The country even saw growth in its gross domestic product (GDP) of 1.9 percent in the fourth quarter, according to Statistics Norway.
“Preliminary accounts show that the downturn in 2020 was somewhat lower than we feared when restrictions were at their peak in March and April,” Pål Sletten, head of National Accounts at Statistics Norway, said in a statement.
“This is, however, still the largest annual downturn measured for the mainland economy since estimations began in 1970, and it is probably the greatest economic downturn since the Second World War,” Sletten added.
The figures are better than those anticipated by the government and the Bank of Norway, and much better than those posted by other European countries.
On Friday, the UK reported a record 9.9 percent contraction to GDP in 2020, while the Eurozone has seen an average loss of 6.8 percent.
Statistics Norway noted that the 2020 figure was somewhat helped by the fact that the year had three more working days than 2019.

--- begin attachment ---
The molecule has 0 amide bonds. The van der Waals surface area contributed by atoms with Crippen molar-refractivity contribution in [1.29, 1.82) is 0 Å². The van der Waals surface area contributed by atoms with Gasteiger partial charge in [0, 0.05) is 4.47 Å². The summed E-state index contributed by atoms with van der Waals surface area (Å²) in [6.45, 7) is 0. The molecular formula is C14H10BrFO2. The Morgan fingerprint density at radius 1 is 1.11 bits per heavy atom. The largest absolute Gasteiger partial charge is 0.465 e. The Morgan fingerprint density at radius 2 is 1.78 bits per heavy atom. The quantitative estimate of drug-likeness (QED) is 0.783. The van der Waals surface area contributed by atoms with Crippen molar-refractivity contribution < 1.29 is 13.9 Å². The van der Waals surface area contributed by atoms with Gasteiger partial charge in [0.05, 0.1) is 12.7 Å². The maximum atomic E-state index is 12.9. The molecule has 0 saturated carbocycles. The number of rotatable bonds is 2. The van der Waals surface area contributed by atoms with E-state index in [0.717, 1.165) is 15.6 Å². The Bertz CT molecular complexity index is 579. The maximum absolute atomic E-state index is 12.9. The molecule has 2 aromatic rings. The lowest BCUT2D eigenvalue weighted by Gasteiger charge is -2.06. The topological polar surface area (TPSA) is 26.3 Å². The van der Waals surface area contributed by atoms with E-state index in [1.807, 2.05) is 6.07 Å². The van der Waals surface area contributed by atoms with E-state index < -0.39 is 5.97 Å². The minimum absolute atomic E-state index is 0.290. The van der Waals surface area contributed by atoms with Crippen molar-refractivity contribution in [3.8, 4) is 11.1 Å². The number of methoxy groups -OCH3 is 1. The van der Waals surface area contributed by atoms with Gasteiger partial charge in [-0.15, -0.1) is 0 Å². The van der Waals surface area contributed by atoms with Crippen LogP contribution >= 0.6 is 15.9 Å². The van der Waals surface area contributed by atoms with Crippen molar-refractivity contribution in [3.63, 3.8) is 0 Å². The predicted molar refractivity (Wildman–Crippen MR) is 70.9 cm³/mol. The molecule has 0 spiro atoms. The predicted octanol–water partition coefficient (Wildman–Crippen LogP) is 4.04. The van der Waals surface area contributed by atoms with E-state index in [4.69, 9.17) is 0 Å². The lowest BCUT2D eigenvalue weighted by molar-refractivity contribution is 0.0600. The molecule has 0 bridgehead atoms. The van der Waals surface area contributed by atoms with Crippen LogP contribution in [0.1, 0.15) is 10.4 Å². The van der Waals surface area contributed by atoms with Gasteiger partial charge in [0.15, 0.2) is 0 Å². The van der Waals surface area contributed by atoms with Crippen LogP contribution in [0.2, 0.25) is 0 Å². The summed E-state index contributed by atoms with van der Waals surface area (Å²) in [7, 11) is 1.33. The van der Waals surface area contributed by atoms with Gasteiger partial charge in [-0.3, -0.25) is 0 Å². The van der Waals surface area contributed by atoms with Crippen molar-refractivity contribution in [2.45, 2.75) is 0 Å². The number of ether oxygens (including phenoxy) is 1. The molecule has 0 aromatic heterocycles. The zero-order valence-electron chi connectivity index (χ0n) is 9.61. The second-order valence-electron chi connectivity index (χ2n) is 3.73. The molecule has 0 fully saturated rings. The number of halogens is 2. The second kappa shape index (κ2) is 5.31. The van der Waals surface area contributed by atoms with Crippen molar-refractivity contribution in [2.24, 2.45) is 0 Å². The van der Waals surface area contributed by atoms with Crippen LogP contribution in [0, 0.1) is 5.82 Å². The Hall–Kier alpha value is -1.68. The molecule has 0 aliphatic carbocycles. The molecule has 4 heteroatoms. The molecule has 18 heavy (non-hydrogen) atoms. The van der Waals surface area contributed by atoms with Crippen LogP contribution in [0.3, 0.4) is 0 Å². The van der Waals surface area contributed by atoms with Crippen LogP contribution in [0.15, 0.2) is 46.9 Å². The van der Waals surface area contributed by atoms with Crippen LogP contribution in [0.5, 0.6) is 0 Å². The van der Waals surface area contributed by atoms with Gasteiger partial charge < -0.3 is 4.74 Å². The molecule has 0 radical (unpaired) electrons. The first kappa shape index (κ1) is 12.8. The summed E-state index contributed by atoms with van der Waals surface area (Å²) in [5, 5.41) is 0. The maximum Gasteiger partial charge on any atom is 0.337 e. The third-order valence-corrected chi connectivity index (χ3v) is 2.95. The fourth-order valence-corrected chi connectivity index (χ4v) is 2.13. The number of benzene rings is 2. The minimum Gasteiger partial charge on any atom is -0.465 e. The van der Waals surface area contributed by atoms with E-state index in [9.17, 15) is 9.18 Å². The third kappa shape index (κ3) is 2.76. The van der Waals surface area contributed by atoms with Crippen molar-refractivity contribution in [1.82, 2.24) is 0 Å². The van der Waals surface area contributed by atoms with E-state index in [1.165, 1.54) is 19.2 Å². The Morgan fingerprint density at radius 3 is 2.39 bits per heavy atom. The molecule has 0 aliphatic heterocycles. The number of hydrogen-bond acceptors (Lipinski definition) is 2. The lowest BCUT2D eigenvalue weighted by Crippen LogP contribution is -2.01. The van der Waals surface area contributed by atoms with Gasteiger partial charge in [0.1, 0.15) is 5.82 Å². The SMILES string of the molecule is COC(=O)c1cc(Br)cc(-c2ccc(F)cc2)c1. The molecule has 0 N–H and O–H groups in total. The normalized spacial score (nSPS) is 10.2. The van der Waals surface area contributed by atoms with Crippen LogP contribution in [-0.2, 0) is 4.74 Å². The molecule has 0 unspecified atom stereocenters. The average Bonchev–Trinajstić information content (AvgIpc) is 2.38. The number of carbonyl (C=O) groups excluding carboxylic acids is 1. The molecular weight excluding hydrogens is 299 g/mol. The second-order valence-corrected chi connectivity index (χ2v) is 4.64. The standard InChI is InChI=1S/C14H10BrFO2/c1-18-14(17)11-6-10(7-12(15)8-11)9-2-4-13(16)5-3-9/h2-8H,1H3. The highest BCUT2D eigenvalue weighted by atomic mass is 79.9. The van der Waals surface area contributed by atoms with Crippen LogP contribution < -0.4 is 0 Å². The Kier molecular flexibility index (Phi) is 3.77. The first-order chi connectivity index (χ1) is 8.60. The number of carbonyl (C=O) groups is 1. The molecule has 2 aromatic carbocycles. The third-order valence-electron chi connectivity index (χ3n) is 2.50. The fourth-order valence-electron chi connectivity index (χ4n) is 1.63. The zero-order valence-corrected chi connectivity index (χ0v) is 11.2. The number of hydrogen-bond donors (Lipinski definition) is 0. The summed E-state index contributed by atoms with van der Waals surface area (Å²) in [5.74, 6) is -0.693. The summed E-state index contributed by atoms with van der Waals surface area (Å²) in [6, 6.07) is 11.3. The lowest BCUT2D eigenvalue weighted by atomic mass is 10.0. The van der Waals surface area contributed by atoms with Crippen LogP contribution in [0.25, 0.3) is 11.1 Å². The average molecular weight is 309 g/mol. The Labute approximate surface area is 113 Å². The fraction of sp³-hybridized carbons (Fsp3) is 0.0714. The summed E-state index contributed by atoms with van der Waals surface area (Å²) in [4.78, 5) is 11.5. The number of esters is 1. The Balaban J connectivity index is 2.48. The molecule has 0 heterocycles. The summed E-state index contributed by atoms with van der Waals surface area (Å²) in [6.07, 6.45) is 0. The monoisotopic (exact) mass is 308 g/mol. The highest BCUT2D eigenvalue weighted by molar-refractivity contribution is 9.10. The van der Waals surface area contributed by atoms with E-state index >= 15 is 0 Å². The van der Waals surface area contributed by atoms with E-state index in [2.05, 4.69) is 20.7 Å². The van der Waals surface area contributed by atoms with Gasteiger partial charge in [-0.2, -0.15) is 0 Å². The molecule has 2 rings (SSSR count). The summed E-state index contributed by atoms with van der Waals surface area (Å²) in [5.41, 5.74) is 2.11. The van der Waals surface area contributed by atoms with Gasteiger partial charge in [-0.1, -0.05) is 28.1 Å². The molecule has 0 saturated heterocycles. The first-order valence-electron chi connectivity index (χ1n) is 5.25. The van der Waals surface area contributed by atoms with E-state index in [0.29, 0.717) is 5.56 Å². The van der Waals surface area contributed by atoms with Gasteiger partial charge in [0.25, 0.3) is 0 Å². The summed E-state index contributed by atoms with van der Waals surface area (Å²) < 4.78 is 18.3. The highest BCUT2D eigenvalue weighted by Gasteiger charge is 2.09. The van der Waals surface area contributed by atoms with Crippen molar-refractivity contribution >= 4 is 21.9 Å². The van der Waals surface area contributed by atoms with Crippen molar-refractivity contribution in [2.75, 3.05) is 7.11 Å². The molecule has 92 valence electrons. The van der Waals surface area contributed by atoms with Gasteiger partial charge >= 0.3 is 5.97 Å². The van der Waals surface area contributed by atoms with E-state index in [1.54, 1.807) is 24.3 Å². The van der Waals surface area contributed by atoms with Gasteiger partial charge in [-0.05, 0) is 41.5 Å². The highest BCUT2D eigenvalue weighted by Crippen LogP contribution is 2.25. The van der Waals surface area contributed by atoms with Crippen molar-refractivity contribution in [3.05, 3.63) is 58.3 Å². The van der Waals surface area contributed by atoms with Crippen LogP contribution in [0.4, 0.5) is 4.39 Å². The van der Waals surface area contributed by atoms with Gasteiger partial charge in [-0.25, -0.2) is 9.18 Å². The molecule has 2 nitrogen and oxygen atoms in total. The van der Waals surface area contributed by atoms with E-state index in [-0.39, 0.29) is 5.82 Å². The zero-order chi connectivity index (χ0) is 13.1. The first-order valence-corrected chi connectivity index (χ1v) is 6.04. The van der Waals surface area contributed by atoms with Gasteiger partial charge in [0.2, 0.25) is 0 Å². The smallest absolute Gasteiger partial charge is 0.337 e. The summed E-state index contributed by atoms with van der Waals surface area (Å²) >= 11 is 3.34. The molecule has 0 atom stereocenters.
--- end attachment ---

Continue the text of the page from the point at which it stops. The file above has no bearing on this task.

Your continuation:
Thanks to a combination of factors, such as remote geographical location, low population density and compliance with protective measures, Norway has managed to mostly curb the spread of Covid-19 without a strict containment regime.
Norway’s central bank has cut its key interest rate to zero, and the government has drawn on the country’s huge sovereign wealth fund, the largest in the world, to support the economy.
The figures published on Friday relate to “mainland” GDP, which excludes oil production and maritime transport, an often-preferred indicator for Norway because it excludes the strong cyclical variations of oil prices.